A Coaching Model Created by Natalie Hilton
(Stress Coach, UNITED KINGDOM)
The aim of the coaching model “Stress Less” is to support clients to reduce and better manage stress, to bring higher levels of health, balance, and happiness into their lives. It has been designed to be used to minimize stress due to work, but can be employed in any area of life.
The client is central to the “Stress Less” coaching model. The focus is solely on the client’s needs. It is about them; their coping strategies, cognition, vision for the future, and their needs and meaning in life. The direction of the sessions and the tools and techniques used are dependent on the client. Before the coaching begins the client will complete psychosocial tool(s), such as the Enneagram Personality Test. This will allow the client and coach to shape the discussion, learning, and action of the individual’s personality and styles of learning.
When supporting a client through a period as emotionally involved as stress, the coach must be completely present and non-judgemental during the process. Within the “Stress Less” model the coach creates a truly safe space, where the client feels they can be honest, vulnerable, and safe. Central to this is the coach’s use of unconditional positive regard, which is the coach’s full acceptance of the client regardless of what they say or do. The coach enters into the relationship without any prior assumptions regarding the client or their needs and builds the sessions and processes on the individual client.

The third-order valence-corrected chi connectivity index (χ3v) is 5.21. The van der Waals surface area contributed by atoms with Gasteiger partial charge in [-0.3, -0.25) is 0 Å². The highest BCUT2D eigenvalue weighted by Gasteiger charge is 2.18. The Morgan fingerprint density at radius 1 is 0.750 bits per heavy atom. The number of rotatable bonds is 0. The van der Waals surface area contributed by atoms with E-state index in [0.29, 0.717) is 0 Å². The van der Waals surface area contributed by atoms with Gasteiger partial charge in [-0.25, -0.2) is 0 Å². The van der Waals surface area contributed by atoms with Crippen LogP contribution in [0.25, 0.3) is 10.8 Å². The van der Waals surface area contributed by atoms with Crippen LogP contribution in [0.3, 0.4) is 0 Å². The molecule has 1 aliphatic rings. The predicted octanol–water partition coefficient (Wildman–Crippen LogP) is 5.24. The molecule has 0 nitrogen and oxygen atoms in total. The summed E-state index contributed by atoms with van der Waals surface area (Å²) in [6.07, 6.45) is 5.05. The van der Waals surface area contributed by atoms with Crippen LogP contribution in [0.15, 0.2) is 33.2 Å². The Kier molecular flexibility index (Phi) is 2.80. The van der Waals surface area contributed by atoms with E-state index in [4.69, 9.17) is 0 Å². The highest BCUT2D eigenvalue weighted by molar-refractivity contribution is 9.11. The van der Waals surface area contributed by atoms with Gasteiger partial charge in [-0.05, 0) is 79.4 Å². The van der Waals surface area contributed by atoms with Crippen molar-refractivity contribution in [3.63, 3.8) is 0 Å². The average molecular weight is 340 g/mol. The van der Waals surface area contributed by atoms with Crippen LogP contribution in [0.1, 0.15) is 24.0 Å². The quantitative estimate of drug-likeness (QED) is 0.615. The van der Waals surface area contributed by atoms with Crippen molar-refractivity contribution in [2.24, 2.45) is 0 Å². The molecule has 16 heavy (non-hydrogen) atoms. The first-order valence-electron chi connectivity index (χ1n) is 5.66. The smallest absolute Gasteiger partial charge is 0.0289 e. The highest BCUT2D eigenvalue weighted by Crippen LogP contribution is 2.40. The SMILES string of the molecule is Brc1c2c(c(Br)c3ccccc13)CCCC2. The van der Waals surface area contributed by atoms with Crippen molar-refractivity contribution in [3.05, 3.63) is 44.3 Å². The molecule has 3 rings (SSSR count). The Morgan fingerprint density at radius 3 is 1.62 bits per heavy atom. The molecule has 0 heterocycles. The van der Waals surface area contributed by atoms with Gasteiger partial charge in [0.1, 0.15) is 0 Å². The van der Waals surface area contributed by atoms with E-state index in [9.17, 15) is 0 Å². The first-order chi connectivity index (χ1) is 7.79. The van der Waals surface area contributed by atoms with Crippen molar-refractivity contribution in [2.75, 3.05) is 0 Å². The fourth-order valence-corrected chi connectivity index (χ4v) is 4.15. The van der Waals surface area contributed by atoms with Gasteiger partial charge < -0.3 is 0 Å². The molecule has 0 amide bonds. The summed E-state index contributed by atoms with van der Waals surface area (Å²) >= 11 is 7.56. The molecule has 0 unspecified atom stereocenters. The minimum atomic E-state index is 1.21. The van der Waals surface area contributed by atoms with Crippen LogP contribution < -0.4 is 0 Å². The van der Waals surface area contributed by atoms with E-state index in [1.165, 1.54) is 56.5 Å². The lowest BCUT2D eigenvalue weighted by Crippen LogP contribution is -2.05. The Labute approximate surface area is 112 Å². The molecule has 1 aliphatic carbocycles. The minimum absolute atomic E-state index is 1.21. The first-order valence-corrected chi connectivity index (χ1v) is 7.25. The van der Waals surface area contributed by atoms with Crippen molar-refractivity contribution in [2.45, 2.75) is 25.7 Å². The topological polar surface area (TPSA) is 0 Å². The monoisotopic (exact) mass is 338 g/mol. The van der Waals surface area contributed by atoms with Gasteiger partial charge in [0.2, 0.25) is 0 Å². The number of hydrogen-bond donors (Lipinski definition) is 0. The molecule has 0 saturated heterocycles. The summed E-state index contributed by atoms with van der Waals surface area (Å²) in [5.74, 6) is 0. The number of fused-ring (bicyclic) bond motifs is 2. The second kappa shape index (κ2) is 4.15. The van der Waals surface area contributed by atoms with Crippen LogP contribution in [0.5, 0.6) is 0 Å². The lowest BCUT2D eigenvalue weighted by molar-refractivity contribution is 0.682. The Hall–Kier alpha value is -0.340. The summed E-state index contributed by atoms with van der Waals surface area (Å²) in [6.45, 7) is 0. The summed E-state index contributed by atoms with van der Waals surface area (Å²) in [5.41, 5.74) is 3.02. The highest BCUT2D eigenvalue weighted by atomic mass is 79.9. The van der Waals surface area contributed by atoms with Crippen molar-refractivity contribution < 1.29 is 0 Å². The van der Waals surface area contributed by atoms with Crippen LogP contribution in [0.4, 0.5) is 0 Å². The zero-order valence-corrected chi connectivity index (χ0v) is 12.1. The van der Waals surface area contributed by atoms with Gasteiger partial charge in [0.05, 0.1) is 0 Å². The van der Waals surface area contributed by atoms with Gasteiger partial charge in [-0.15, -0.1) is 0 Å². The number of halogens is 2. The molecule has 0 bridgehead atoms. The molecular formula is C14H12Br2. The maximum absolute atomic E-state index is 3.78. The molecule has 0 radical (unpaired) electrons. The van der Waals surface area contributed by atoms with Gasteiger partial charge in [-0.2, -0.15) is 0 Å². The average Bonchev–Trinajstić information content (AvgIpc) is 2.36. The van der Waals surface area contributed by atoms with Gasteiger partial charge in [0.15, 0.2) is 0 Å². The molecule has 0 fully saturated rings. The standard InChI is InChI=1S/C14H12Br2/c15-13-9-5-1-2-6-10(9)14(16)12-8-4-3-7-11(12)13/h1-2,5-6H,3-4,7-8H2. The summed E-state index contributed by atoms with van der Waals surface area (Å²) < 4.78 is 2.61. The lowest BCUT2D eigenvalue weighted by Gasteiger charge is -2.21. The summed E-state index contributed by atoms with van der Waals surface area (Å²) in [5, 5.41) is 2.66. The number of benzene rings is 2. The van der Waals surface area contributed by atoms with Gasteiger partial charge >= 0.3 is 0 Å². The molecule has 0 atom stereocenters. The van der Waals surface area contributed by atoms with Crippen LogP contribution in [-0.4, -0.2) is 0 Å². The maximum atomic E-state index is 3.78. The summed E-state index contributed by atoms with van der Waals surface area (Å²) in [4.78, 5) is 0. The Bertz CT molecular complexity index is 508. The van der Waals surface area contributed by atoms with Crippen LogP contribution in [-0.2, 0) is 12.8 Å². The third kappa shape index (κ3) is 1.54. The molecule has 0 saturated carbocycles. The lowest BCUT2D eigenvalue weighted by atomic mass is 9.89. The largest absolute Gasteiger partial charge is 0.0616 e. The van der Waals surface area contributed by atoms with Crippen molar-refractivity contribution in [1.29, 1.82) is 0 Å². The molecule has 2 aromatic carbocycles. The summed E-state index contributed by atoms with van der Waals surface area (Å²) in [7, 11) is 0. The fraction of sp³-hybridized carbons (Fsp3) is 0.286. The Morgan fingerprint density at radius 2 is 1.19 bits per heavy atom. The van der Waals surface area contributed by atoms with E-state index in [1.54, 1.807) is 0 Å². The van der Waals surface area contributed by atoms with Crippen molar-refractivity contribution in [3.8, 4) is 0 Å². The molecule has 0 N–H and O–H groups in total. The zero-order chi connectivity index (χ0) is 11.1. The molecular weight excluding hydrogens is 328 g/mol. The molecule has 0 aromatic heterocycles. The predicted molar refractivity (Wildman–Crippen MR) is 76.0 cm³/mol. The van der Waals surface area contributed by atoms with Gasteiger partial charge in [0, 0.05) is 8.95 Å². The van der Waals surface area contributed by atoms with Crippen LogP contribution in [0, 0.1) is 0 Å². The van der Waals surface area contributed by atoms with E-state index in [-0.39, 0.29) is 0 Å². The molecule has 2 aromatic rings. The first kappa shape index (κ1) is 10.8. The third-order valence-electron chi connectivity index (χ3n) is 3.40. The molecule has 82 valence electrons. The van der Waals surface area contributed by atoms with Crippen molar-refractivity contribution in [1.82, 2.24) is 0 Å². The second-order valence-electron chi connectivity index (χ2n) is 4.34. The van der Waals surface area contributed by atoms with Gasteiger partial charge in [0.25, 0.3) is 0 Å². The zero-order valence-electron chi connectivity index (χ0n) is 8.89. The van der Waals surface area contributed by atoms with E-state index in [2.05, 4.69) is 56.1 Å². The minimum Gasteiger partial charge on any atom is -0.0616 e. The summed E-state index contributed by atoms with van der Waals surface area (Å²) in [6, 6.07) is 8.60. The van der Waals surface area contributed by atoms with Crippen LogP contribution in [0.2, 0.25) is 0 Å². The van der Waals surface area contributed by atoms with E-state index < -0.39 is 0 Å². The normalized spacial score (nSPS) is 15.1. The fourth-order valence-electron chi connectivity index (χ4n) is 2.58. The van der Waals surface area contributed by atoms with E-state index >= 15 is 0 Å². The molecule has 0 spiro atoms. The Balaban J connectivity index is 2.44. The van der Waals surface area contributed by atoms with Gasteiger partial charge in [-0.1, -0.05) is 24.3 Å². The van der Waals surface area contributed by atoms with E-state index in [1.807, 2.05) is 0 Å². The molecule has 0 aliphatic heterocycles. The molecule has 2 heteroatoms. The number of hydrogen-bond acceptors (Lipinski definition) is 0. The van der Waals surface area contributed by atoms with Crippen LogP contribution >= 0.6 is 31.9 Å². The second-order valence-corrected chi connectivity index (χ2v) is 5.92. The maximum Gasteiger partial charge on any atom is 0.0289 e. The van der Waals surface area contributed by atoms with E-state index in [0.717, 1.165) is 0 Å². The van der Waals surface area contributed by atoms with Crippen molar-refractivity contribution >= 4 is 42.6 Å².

Unconditional positive regard
Unconditional positive regard is an attitude towards others. Within the coaching space, it is the coach’s unconditional respect of the client and recognition that they are doing their best within every situation. It is also the unwavering respect of the client’s right to self-determination.
It is central to the “Stress Less” model as when dealing with stress individuals are often overwhelmed with external events, internal chatter, and the physical impact of stress. Therefore, they are not at a peak state of being. They may not be fully present in sessions, or able to make healthy choices, or may not follow through on agreed actions.
To build a strong, trusting relationship and for the client to succeed the coach must have full respect and a positive attitude towards the client. They must recognize that where the client is currently is okay and they are doing the best they can.
The Stress Less Model: CALM
Coping strategies are the actions, behavioral, and psychological, that individuals take to minimize, tolerate, or master stressful events. The efficacy of these determines an individual’s perceived level of stress and its effect on them. Coping strategies can be adaptive or maladaptive; emotion- or problem-focused; and active or avoidant.
The coach supports the client to identify their current coping strategies and to amend, alter, or continue to utilize adaptive and active strategies. Maladaptive, avoidant strategies include withdrawal from social situations, unhealthy self-soothing, numbing, compulsive risk-taking, and self-harming behaviors. Adaptive and active coping strategies include seeking external support, relaxing activities, problem-solving stressor, humor, and physical activity.